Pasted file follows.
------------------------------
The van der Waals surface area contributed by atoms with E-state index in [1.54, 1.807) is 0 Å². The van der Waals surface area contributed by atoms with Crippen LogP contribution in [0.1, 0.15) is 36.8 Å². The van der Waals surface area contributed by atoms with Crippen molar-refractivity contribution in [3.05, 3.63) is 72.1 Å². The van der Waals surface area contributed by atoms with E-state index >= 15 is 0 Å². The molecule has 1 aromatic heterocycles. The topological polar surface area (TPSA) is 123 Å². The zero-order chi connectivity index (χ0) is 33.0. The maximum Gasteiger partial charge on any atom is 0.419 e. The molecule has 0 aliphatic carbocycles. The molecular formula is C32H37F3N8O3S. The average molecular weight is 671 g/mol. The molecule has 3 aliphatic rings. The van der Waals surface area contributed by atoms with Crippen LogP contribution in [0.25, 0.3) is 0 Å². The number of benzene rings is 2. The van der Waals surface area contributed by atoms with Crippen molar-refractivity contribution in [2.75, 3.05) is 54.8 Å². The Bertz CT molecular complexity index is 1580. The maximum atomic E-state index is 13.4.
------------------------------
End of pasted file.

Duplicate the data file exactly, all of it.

The van der Waals surface area contributed by atoms with E-state index in [1.54, 1.807) is 0 Å². The van der Waals surface area contributed by atoms with Crippen LogP contribution in [0.1, 0.15) is 36.8 Å². The van der Waals surface area contributed by atoms with Crippen molar-refractivity contribution in [3.05, 3.63) is 72.1 Å². The van der Waals surface area contributed by atoms with E-state index >= 15 is 0 Å². The molecule has 1 aromatic heterocycles. The topological polar surface area (TPSA) is 123 Å². The zero-order chi connectivity index (χ0) is 33.0. The maximum Gasteiger partial charge on any atom is 0.419 e. The molecule has 0 aliphatic carbocycles. The molecular formula is C32H37F3N8O3S. The average molecular weight is 671 g/mol. The molecule has 3 aliphatic rings. The van der Waals surface area contributed by atoms with Crippen LogP contribution in [0.25, 0.3) is 0 Å². The number of benzene rings is 2. The van der Waals surface area contributed by atoms with Crippen molar-refractivity contribution in [2.75, 3.05) is 54.8 Å². The Bertz CT molecular complexity index is 1580. The maximum atomic E-state index is 13.4.